Archive for the ‘Southeast Asia’ Category
This is a big week for ASEAN-related summitry, and the headlines will usually center on things like territorial disputes in the South China Sea, progress on the ASEAN Economic Community and some developments on the haze issue.
But one area that has seen progress but gets little attention is ASEAN-Japan relations. I’ve already harped on how this is important and why we may see strengthened ties this year, which is the 40th anniversary of the official relationship here and here. But here have also been promising moves over the past week from both sides, with Japan easing some visa entry requirements for ASEAN travelers and both sides agreeing to discuss maritime security in their December summit.
Though these may seem like small steps, they are significant and worth keeping an eye on.
The stellar group of Asia hands at the Center for Strategic and International Studies (CSIS) has released an updated report articulating policy recommendations for the second Obama administration with respect to economic strategy in Asia.
The report covers several key countries including Japan, Korea, India, China and ASEAN. Some of the recommendations include supporting ASEAN ‘connectivity’ efforts and working towards a full US-ASEAN Free Trade Agreement (FTA), expanding cooperation with Japan and Korea in the G-20 and bringing them into the fold of the Trans-Pacific Partnership (TPP), establishing an ambitious 10-year “New Framework for U.S.-India Economic Cooperation”, and modifying the Strategic and Economic Dialogue (S&ED) with China.
There is also a list of lessons learned recommended for policymakers drawing partly on an earlier report released on the subject for Obama’s first term, which deals with issues like negotiation, public relations and bureaucratic politics.
One of the key challenges that the study highlights for the future of Asia economic policy is the resource constraints in Washington:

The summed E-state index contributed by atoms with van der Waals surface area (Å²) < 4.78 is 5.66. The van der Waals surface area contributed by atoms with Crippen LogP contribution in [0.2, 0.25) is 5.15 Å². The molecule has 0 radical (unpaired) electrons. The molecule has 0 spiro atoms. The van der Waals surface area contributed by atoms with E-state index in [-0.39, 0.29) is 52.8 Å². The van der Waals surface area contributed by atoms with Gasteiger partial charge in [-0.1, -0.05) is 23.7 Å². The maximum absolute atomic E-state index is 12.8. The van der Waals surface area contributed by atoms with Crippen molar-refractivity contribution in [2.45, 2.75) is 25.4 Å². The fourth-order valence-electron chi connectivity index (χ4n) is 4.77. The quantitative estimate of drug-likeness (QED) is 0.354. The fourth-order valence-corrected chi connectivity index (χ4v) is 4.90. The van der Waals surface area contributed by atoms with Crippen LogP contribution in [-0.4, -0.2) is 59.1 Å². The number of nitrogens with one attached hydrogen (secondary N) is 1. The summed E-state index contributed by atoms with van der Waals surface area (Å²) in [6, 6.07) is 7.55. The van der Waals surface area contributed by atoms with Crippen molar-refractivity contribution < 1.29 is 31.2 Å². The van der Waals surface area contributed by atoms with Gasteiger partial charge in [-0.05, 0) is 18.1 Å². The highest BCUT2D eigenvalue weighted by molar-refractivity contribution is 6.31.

For the United States to have an effective strategy in Asia, and to be taken seriously by partners there, it must have sufficient talent and resources for the job. At present, U.S. government personnel and funding devoted to Asia policy, especially in the economic arena, are insufficient to the size, challenges, and opportunities of the region. In particular, the State Department and other agencies traditionally focused on political and security issues need more senior officials versed in Asian economics.
You can read the full thing here.
2013 is the 40th anniversary of ASEAN-Japan relations, so we can expect a flood of commentary to accompany the ceremony this year. I’ve written a blog piece for Foreign Policy looking at the recent flurry of visits by Japanese officials to Southeast Asian capitals over the past few weeks.
In it, I highlight some of the opportunities in ASEAN-Japan relations, which lie in various areas from economics to maritime security to people-to-people ties. But while there is plenty to celebrate, I also look at the challenges which tend to get less of an emphasis. Quoting from the article:
Yet Tokyo faces several challenges as it courts ASEAN. To some, Abe’s rhetoric on democracy and human rights rings hollow: he was silent on those issues in Vietnam despite a recent government crackdown there. And while Japan and Southeast Asian states both have territorial disputes with China, any sense that Tokyo is enlisting ASEAN in a broad effort to contain Beijing could produce a squabble between the organization’s hawks and doves.
Japan’s domestic priorities may also make advancing the relationship difficult. Japan’s seventh prime minister in just six years must secure his political legitimacy while reviving the country’s moribund economy. Over the next few months, his administration will likely be consumed by its main short-term goal of securing victory in this summer’s Upper House elections.
You can read the full thing here.